Gucci lancia ‘Gucci Beauty’, un nuovo profilo Instagram dedicato alle opere d’arte sulla bellezza

  • 22 settembre 2018 |
  • 760 Views|
  • Cultura

Ritratti egiziani di 2.000 anni fa, volti nobili dell’Inghilterra elisabettiana, volti femminili di Diego Velázque, Botticelli, Rossetti, Bronzino, Boltraffio e tanti altri: sono queste alcune delle opere d’arte protagoniste di Gucci Beauty, il nuovo profilo Instagram di Gucci attivo dal 14 settembre.
Tutti i ritratti sono accompagnati da didascalia, descrizione e collocazione: provengono da collezioni private e musei, come le Gallerie degli Uffizi a Firenze, il Metropolitan Museum of Art di New York e il Los Angeles County Museum of Art.

Curato sotto la supervisione del direttore creativo Alessandro Michele, il nuovo account vuole presentare i tanti lati della bellezza femminile attraverso ritratti realizzati da artisti antichi e contemporanei.
Le opere presenti (che spaziano dall’Arte Contemporanea al Rinascimento, dall’epoca Pre-Raffaelita all’Arte Giapponese) vogliono sottolineare come il concetto di bellezza si esprime in modo diverso a seconda della cultura e dell’epoca storica. 

Nei primi post troviamo una descrizione accurata: “Questo è un profilo che vuole dimostrare come gli influencer non hanno, in fondo, nessuna età. Conta solo quello che, senza i limiti del tempo, hanno da dire”.

Gucci Beauty conta al momento 40.000 follower e, oltre a esprimere il concetto di bellezza, verrà probabilmente utilizzato anche come piattaforma per presentare i lanci della linea beauty della casa, le fragranze, i look dei fashion show e speciali collaborazioni con artisti.


Alcune opere d’arte su ‘Gucci Beauty’ 

 

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Title: Girl with Cherries, c. 1491 Author: Giovanni Ambrogio de Predis Museum: Metropolitan Museum of Arts, New York ⠀⠀⠀⠀⠀⠀⠀⠀⠀⠀⠀ Pomona, the Roman goddess of fruit, serves as the symbolic subject of this 1491 painting in the collection of the @metmuseum. Initially believed to be the work of Leonardo da Vinci, the portrait is now most often attributed to Giovanni Ambrogio de Predis, a close follower of Leonardo’s work. The similarities abound, such as the subtle turn of her head and her distracted eyes. Leonardo loved the naturalistic movement of hair, clearly referenced here through the subject’s curls, depicted with full body and a shimmering golden light caressing each wave. #GucciBeauty #TheMet — @britticisms Marquand Collection, Gift of Henry G. Marquand, 1890

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Gucci launches #GucciBeauty with a series of artworks traversing gender, history and culture, guided by #AlessandroMichele’s vision of the world of beauty. ⠀⠀⠀⠀⠀⠀⠀⠀⠀⠀⠀ Title: Princess Elizabeth, Queen of Bohemia and Electress Palatine, 1613 Author: Unknown artist Museum: National Portrait Gallery, London ⠀⠀⠀⠀⠀⠀⠀⠀⠀⠀⠀ The subject of this portrait at the London National Portrait Gallery, Queen Elizabeth of Bohemia, was married to Frederick V in 1613 with a wedding that nearly bankrupted the King — including the likely wedding dress in the painting, with its elaborate brocade of lace showing heraldic lions and unicorns. Frederick was elected King of Bohemia in 1619 but was defeated in battle in 1620. After her exile and Frederick’s death, Elizabeth became a patroness of the arts and commissioned portraits like this. The current British monarch, Elizabeth II, is her direct descendant 10 generations later. #GucciBeauty #NationalPortraitGallery — National Portrait Gallery, London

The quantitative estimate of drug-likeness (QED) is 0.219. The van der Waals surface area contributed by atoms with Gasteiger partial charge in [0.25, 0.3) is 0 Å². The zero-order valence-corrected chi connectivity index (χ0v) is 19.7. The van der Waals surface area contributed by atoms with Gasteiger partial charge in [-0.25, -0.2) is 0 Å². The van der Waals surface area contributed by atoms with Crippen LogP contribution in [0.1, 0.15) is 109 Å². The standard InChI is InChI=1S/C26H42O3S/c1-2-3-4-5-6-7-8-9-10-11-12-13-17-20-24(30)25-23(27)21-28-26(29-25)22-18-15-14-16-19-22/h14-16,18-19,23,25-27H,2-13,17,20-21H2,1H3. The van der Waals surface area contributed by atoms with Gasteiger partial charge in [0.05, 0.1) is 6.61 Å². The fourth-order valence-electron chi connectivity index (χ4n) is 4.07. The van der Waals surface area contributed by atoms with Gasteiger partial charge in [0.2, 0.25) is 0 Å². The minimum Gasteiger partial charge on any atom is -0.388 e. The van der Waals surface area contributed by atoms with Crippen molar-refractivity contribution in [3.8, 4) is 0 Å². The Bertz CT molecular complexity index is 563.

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Title: Portraits of two women, 1950 Author: Lois Mailou Jones Private Collection ⠀⠀⠀⠀⠀⠀⠀⠀⠀⠀⠀ Nearly every moment of #LoisMailouJones’s life was captured and shared through her paintings. Her style traversed the aesthetic landscape, first mimicking the work of the post-Impressionists and then drawing from the rich colors and symbols of Africa and Haiti, where she often traveled. In her portraits, Jones was known for her ability to capture the rich complexities of black skin tones, rendering her subjects (often her friends or students from Howard University, where she taught) as near three-dimensional figures. Styled in feminine blouses with red lips and curled hair, Jones manages to capture each woman’s beauty in this 1950 painting’s tight headshots. Jones suggests a familiarity and bond between the two only found through family or friendship. #GucciBeauty — @britticisms Lois Mailou Jones Pierre-Noel Trust

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Title: Vanitas, a young woman seated at her dressing table, 1632 Author: Paulus Moreelse Private Collection ⠀⠀⠀⠀⠀⠀⠀⠀⠀⠀⠀ In his native city of Utrecht, Paulus Moreelse was a sought-after portraitist. He was especially appreciated for his rich use of color, often imbuing his figures with a lively, pink-cheeked vigor. One of his favorite genres was playfully sensual portraiture of young women with tousled blonde hair and overflowing décolletage. This privately held painting is a particularly memorable example, wherein he places the woman at her dressing table. Her gold jewelry is splayed out in pride on the tablecloth, an example of vanitas, a genre of painting meant to symbolize both the pleasure and ultimately futility of earthly delights. #GucciBeauty — @tatianaberg Johnny Van Haeften Ltd., London / Bridgeman Images

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Guided by creative director #AlessandroMichele’s vision of beauty, @gucci introduces the #GucciBeauty instagram account.

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